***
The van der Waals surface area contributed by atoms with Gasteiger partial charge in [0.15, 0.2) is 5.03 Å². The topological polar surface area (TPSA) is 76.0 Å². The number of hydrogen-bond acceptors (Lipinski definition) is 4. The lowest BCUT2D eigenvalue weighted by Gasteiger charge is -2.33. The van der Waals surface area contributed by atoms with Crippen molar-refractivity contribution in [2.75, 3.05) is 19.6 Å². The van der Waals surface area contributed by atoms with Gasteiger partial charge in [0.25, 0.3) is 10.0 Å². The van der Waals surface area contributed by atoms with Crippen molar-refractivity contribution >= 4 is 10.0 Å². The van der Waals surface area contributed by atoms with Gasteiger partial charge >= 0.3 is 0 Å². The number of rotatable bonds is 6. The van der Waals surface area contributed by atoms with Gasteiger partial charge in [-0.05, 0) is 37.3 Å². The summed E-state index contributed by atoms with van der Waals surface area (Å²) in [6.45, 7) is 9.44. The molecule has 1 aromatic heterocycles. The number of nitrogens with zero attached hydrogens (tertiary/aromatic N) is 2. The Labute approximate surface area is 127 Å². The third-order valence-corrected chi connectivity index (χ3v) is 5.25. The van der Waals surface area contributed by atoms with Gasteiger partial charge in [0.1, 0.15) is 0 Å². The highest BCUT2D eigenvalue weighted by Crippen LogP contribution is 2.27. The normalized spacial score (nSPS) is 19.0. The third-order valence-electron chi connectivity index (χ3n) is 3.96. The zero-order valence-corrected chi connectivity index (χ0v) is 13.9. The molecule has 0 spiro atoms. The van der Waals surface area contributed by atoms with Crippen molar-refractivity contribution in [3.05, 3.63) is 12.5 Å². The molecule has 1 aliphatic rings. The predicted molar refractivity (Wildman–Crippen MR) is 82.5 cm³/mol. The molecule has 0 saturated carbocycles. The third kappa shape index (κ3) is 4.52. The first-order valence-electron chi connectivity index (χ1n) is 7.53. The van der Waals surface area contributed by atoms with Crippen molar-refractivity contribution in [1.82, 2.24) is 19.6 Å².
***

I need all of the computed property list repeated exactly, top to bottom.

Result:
The van der Waals surface area contributed by atoms with Gasteiger partial charge in [0.15, 0.2) is 5.03 Å². The topological polar surface area (TPSA) is 76.0 Å². The number of hydrogen-bond acceptors (Lipinski definition) is 4. The lowest BCUT2D eigenvalue weighted by Gasteiger charge is -2.33. The van der Waals surface area contributed by atoms with Crippen molar-refractivity contribution in [2.75, 3.05) is 19.6 Å². The van der Waals surface area contributed by atoms with Gasteiger partial charge in [0.25, 0.3) is 10.0 Å². The van der Waals surface area contributed by atoms with Crippen molar-refractivity contribution >= 4 is 10.0 Å². The van der Waals surface area contributed by atoms with Gasteiger partial charge >= 0.3 is 0 Å². The number of rotatable bonds is 6. The van der Waals surface area contributed by atoms with Gasteiger partial charge in [-0.05, 0) is 37.3 Å². The summed E-state index contributed by atoms with van der Waals surface area (Å²) in [6.45, 7) is 9.44. The molecule has 1 aromatic heterocycles. The number of nitrogens with zero attached hydrogens (tertiary/aromatic N) is 2. The Labute approximate surface area is 127 Å². The third-order valence-corrected chi connectivity index (χ3v) is 5.25. The van der Waals surface area contributed by atoms with Gasteiger partial charge in [0.1, 0.15) is 0 Å². The highest BCUT2D eigenvalue weighted by Crippen LogP contribution is 2.27. The normalized spacial score (nSPS) is 19.0. The third-order valence-electron chi connectivity index (χ3n) is 3.96. The zero-order valence-corrected chi connectivity index (χ0v) is 13.9. The molecule has 0 spiro atoms. The van der Waals surface area contributed by atoms with Crippen molar-refractivity contribution in [3.05, 3.63) is 12.5 Å². The molecule has 1 aliphatic rings. The predicted molar refractivity (Wildman–Crippen MR) is 82.5 cm³/mol. The molecule has 0 saturated carbocycles. The third kappa shape index (κ3) is 4.52. The first-order valence-electron chi connectivity index (χ1n) is 7.53. The van der Waals surface area contributed by atoms with Crippen molar-refractivity contribution in [1.82, 2.24) is 19.6 Å².